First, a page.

Knife or Filet Knife or Boning knife the same knife, just with different names. A carving knife is often a little longer than a chef’s knife, but far narrower, and without the chef’s knife’s customary curve. These knives tend to be quite long—between 6 and 11 inches—and exceedingly narrow with a flexible blade. This allows the knife to easily curve under the fish skin, or remove the silver skin on beef tenderloin up or boning fish, meat, or poultry of any size, whether a 3-inch-long anchovy or a 150-pound side of pork. The thinner blade allows for thinner cuts, and the length of the blade encourages a sawing motion used in carving. A carving knife must be razor-sharp to produce minimal friction on the meat, allowing you to cut easily and cleanly against the grain. A carving knife should not be used to cut through bones, but rather to cut around bones.

How to Sharpen a Knife with a Honing Steel or a Whetstone


The edge of a knife gradually loses its sharpness, which can be restored by sharpening. Knives with smooth edges can be sharpened by the user; knives with any form of the serrated edge should ideally be sharpened with specialist equipment. The essential tool for your knife is a honing steel, which is a rod made of steel or ceramic, which is designed to keep your knives at their peak sharpness for as long as possible. Knives should be honed every time you use them, but because honing doesn’t actually sharpen the blade.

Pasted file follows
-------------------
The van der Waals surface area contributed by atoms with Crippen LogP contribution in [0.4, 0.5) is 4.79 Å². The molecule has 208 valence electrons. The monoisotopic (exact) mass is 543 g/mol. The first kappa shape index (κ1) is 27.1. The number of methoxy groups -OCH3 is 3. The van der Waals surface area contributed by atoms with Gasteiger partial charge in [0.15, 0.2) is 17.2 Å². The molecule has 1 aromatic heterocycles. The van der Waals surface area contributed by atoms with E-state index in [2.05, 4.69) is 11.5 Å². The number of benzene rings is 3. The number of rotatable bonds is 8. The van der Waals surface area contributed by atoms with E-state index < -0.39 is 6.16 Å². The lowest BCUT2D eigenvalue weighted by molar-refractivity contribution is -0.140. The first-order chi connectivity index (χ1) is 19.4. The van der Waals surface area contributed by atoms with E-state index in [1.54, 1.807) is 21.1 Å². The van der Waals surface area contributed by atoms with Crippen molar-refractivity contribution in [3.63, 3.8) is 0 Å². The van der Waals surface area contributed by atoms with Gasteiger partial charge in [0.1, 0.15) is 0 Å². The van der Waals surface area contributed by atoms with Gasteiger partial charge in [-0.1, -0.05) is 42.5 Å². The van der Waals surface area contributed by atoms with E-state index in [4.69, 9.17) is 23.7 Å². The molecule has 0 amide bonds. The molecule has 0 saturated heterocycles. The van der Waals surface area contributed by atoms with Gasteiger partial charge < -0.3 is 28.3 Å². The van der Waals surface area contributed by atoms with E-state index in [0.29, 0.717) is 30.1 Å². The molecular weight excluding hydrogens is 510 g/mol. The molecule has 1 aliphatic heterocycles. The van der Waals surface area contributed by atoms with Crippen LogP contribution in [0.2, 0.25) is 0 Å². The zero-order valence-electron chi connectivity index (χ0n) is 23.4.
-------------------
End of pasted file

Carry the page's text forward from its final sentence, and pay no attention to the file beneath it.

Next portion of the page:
Honing Steel


Running your knife along a steel does not sharpen knives, but instead straightens the blade, while a sharpener the blade and realigns the teeth on the blade, which leads to a sharper edge and thus a cleaner cut. A honing steel is about 30 centimeters (12 in) long and about 6 mm to 12 mm (¼ to ½ inch) thick.


Whet Stone (Also know as Wet Stone)